The thing about keeping most sets shy of failure is it allows you to get a lot more quality work in. The bad thing about it is you're rarely ever truly training at 100% so you may not learn to train truly hard. A lot of people that train volume tend to lift the same weights and do the same reps workout to workout, week to week, and month to month, because the focus on improving workout to workout isn't the same. There's some truth to the mindset that you'll instinctually hold back earlier in a workout if you know you have a lot of work and sets to do.
The Importance of Learning To Truly Train Hard
There is one other thing that in reality makes most workouts inherently volume oriented: You see - most people can't truly train hard and use workouts like the money sets optimally from the get go because they haven't taught themselves how. True money set training fosters an inner mindset and attitude that will rapidly increase the rate and extent you are capable of fatiguing ourself on a set to set basis. With one throw an olympic shotputter is capable of generating lactate levels throughout their body that would take most athlete minutes of activity to emulate. The more explosive the athlete the greater the ability to generate short term muscular fatigue. THAT ability to generate full and intense muscular contraction is a trait that is improved with true money set training. If you ask the average person to do a 100% maximal set of 6 or more reps they may go after it hard but they'll most likely be able to repeat that set 2 or more times. If you have an advanced trainee with lots of high intensive experience try this they likely be able to wear themselves out with one set. There are exceptions with lower rep sets becuase they don't create the same amount of muscular fatigue, but for sets of 6-20 this holds mostly true.
If you're REALLY doing money set training you shouldn't be able to duplicate a truly maximal effort more than once or twice in the same workout.
What method you choose depends on your training status, your goals and even your personality. It's generally accepted that at least some volume training is better for beginners and it's definitely better for muscle growth. Money set training is better for neural end immediate strength gains. It's also in my experience significantly better for low level intermediate trainees because it helps teach explosive oriented mental focus and effort. However, it can't be done each and every workout because it'll burn you out mentally.
In reality the best approaches are combined approaches.
Throughout the rest of the article I'll talk about how to implement and combine both approaches.
First lets take a closer look at the practical applications of money set training:
Practical Implementation of Money Sets
The idea is you have at least 1 "money" set each workout where you go all out and your goal during that 1 set is to do either more reps or lift more weight than you did last time. However, this DOESN'T necessarily mean you only do one set and you can certainly do more than one exercise but you'll have relatively few sets each workout that really count.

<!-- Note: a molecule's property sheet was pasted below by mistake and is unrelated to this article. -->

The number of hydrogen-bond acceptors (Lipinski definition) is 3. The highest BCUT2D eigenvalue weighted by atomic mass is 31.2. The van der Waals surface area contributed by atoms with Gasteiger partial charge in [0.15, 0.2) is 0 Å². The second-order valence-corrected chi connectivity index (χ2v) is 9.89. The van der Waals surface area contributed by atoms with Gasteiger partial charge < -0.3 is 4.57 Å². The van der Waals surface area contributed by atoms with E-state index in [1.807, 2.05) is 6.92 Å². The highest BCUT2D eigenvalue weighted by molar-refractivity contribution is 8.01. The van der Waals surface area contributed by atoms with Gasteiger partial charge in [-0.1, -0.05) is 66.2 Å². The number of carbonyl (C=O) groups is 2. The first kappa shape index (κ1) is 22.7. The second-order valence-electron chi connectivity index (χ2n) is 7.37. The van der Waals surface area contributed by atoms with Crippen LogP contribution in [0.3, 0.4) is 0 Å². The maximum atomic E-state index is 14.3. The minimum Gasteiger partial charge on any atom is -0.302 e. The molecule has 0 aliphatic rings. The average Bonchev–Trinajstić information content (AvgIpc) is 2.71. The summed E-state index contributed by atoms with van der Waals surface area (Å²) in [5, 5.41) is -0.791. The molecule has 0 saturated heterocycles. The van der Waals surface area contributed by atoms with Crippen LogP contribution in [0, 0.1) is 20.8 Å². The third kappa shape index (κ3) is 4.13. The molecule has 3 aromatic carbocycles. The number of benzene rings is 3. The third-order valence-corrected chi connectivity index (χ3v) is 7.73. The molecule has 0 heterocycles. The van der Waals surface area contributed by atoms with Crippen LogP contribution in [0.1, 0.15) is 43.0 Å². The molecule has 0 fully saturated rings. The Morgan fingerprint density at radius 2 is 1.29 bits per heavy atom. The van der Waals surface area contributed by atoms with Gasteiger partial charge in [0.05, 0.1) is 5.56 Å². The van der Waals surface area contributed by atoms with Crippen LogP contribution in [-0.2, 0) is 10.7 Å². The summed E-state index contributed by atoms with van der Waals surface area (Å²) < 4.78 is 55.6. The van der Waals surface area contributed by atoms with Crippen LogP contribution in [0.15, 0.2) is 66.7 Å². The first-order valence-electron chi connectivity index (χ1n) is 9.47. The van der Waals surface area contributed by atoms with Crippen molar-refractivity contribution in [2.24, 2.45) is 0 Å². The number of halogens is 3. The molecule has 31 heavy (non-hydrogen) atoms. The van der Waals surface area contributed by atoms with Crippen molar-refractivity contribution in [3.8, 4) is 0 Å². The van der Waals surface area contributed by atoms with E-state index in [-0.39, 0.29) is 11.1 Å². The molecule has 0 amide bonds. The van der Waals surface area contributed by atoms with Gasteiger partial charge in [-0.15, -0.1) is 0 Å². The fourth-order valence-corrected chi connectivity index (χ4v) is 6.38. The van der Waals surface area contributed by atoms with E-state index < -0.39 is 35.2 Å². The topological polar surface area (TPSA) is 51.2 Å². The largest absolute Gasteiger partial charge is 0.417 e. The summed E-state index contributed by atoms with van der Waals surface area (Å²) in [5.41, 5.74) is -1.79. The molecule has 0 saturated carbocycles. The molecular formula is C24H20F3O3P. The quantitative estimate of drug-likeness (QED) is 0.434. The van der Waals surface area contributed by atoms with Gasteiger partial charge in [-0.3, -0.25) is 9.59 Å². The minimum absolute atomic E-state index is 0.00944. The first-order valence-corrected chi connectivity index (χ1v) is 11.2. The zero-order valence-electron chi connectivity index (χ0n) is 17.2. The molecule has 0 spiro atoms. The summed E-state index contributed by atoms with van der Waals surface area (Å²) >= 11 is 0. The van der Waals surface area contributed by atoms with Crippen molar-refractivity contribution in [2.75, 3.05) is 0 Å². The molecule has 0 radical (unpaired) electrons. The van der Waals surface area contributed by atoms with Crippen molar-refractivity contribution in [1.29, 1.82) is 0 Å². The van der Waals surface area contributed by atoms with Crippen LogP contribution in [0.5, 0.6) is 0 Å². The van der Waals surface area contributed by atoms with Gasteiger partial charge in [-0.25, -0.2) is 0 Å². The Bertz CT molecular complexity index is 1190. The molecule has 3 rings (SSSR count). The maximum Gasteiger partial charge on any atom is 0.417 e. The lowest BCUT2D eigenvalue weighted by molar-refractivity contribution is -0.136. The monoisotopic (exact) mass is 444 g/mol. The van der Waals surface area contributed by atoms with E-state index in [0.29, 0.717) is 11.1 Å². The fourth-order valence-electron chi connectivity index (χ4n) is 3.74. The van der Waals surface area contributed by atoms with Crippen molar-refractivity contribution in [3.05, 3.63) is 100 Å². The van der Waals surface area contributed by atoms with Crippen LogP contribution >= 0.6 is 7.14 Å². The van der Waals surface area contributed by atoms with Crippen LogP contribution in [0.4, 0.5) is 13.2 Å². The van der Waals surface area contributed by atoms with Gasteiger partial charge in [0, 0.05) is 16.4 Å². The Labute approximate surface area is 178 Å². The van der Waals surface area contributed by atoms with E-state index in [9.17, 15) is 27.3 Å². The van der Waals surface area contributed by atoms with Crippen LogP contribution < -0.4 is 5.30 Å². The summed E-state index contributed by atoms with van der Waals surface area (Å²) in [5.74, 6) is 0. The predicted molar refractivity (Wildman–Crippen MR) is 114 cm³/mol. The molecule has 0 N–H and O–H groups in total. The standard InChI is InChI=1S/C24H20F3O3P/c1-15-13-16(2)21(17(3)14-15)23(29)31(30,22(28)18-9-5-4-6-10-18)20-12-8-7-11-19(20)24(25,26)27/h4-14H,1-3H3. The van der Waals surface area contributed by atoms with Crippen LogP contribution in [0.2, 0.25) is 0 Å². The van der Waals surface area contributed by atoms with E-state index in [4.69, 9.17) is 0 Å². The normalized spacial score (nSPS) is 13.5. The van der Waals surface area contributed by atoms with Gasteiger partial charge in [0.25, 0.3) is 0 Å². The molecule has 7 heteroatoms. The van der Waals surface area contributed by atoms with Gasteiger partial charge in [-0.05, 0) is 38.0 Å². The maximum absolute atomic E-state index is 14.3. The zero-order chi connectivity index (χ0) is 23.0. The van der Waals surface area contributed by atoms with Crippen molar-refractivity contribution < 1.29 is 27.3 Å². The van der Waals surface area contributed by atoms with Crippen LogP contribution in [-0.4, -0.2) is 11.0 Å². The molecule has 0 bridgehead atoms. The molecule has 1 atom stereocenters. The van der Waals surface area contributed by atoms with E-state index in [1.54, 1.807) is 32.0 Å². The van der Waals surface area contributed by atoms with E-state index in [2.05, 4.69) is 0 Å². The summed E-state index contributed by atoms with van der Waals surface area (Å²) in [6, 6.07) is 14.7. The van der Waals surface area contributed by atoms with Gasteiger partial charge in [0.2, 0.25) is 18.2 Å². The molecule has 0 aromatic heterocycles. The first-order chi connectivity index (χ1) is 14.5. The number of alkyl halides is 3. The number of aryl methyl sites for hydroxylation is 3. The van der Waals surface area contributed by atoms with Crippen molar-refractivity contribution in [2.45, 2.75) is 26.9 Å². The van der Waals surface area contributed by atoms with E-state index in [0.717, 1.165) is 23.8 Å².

Let's say you're doing squats and you want to hit one money set for somewhere between 5-10 reps. Your last workout you did 250 for 6 reps and you want to improve upon that number. Your entire squat workout might look like this:
45 lbs x 10
135 x 5
185 x 5
225 x 5
250 x 8 reps (or as many reps as possible)
The idea is you do enough warm-up or build up sets to get fully prepared for that one maximal run at a PR. If you felt you had more in the tank you might give another run at that 250. Also, notice how there are several warmup sets but the reps are kept lower to avoid excessive fatigue from building up.
Would that be the only thing you did that workout? Typically not. You might do one or 2 more money sets of a different exercise and you could even add some submaximal assistance volume work, but the rest of the workout wouldn't really count towards your progress one way or the other. It's the money set(s) that count.
Importance of Productive Warm-ups
One mistake a lot of people make with the money set method is not doing enough warmup sets or creating too much fatigue in their warmups. Take a look at my Warming up for weight training article for more info on that topic. If you warmup properly and are as fired up as you should be it's really difficult to do more than 1 or 2 truly maximal sets per workout for each muscle group, which is both an advantage and a disadvantage. It's an advantage because it keeps your focus where it should be - training hard while adding weight or reps to foundational exercises. It's a disadvantage because it inherently limits your volume. There are ways around the limitations though as I'll discuss later. One other thing: This type of training is often associated with training to failure and people often use less than questionable form. But the reality is you should terminate each set at the first sign of failure. Do as many reps as possible WITH GOOD FORM.
Progression with the money set method: